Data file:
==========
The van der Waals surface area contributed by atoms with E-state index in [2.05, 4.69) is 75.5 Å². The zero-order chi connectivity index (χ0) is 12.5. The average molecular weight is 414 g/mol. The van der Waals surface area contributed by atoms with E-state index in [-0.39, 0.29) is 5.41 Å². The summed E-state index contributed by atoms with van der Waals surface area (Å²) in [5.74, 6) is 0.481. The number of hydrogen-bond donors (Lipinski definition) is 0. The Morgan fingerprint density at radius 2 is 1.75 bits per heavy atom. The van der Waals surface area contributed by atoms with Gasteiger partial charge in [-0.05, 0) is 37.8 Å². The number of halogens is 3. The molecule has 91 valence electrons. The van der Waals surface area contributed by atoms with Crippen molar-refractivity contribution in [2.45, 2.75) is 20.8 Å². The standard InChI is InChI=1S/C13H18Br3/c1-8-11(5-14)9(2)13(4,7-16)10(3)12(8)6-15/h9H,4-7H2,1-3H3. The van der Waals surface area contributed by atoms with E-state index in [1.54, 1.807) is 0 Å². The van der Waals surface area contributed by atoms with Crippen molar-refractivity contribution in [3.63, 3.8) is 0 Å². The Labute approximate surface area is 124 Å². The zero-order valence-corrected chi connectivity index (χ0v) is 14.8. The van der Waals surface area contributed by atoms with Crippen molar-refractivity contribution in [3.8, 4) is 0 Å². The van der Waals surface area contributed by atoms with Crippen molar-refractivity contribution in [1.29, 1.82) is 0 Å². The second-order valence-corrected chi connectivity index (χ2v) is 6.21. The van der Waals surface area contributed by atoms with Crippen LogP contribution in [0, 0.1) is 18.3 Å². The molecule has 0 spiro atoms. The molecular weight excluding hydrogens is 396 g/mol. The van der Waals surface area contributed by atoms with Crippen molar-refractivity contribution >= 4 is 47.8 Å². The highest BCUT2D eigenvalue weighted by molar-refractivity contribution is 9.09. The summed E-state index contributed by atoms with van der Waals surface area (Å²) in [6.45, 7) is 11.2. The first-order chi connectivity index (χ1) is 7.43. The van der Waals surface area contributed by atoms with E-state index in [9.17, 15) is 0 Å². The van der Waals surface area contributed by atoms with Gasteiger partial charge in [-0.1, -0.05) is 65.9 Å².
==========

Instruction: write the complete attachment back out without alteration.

The van der Waals surface area contributed by atoms with E-state index in [2.05, 4.69) is 75.5 Å². The zero-order chi connectivity index (χ0) is 12.5. The average molecular weight is 414 g/mol. The van der Waals surface area contributed by atoms with E-state index in [-0.39, 0.29) is 5.41 Å². The summed E-state index contributed by atoms with van der Waals surface area (Å²) in [5.74, 6) is 0.481. The number of hydrogen-bond donors (Lipinski definition) is 0. The Morgan fingerprint density at radius 2 is 1.75 bits per heavy atom. The van der Waals surface area contributed by atoms with Gasteiger partial charge in [-0.05, 0) is 37.8 Å². The number of halogens is 3. The molecule has 91 valence electrons. The van der Waals surface area contributed by atoms with Crippen molar-refractivity contribution in [2.45, 2.75) is 20.8 Å². The standard InChI is InChI=1S/C13H18Br3/c1-8-11(5-14)9(2)13(4,7-16)10(3)12(8)6-15/h9H,4-7H2,1-3H3. The van der Waals surface area contributed by atoms with E-state index in [1.54, 1.807) is 0 Å². The van der Waals surface area contributed by atoms with Crippen molar-refractivity contribution in [3.63, 3.8) is 0 Å². The Labute approximate surface area is 124 Å². The zero-order valence-corrected chi connectivity index (χ0v) is 14.8. The van der Waals surface area contributed by atoms with Crippen molar-refractivity contribution in [3.8, 4) is 0 Å². The van der Waals surface area contributed by atoms with Crippen molar-refractivity contribution in [1.29, 1.82) is 0 Å². The second-order valence-corrected chi connectivity index (χ2v) is 6.21. The van der Waals surface area contributed by atoms with Crippen LogP contribution in [0, 0.1) is 18.3 Å². The molecule has 0 spiro atoms. The molecular weight excluding hydrogens is 396 g/mol. The van der Waals surface area contributed by atoms with Crippen molar-refractivity contribution >= 4 is 47.8 Å². The highest BCUT2D eigenvalue weighted by molar-refractivity contribution is 9.09. The summed E-state index contributed by atoms with van der Waals surface area (Å²) in [6.45, 7) is 11.2. The first-order chi connectivity index (χ1) is 7.43. The van der Waals surface area contributed by atoms with E-state index in [9.17, 15) is 0 Å². The van der Waals surface area contributed by atoms with Gasteiger partial charge in [-0.1, -0.05) is 65.9 Å².